AMAZING SPIDER-MAN #14 page 23. Courtesy of Marvel Entertainment.
Now, all that being said, AMAZING SPIDER-MAN #14 still looks great. The past few times I’ve seen Bachalo’s art in Spidey books was for stories like “Shed” and parts of “Brand New Day,” and those stories had some fantastic pages. I’m a big fan of how animalistic the Lizard looks in Bachalo’s style. Rhino and Taskmaster also look pretty damn fearsome and deadly, respectively. There are a few odd character shots, but those can be forgiven.

So, though I’m not entirely sure he was the right guy for the job, I appreciate Bachalo’s work on AMAZING SPIDER-MAN #14.

What’s Next?
As I mentioned earlier, AMAZING SPIDER-MAN #14 leaves off on a decent cliffhanger. It’s probably kind of obvious what the outcome will be, but it’s something that’ll keep us eagerly waiting for #15. I have to figure out the homeless guy’s backstory! It’s going to kill me if that gets left unresolved!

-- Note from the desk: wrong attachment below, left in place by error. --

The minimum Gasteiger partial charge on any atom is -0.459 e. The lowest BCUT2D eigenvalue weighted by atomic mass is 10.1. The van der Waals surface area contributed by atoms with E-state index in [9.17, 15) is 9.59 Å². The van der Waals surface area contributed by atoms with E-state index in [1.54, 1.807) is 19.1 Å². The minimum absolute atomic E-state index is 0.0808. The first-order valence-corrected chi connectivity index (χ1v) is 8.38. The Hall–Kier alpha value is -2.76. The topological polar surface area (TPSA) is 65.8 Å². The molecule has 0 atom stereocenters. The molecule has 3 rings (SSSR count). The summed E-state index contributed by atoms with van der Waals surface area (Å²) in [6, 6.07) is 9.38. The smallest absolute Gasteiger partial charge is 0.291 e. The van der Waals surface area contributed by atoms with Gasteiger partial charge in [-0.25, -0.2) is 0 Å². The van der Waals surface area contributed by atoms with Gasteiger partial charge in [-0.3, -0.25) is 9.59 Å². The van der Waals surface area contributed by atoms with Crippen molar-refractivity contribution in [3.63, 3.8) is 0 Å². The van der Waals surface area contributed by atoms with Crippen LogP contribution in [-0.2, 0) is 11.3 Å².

Other than that, AMAZING SPIDER-MAN #14 comes out strong for what basically feels like an issue of filler. Spencer fits in just enough noticeable character work to make this issue more palatable.

And though Chris Bachalo’s artwork may or may not have been the right fit for AMAZING SPIDER-MAN #14, his pages are nonetheless awesome to look at. Bachalo’s pages work to elevate this issue above the typical filler pieces.

I have high hopes that AMAZING SPIDER-MAN #15 will be even stronger than #14, as there’s now an established plot to work off of. That, and I’m pretty sure we’re getting more Bachalo artwork, which I’m choosing to view as a plus.
enjoyed the just finished mini-arc with Spider-Man hanging out with J. Jonah, but I am really looking forward to Nick Spencer getting this book a bit more in focus going forward. Sure, jumping around between different stories keeps things from getting boring, but it also keeps me from really getting invested in the book. I am at the point where I actually mutter to myself, “Alright, what the hell are we dealing with in this issue” as I open it up. I’m usually surprised, but oftentimes it hasn’t been pleasantly. So, what the hell are we dealing with in this issue? Let’s find out…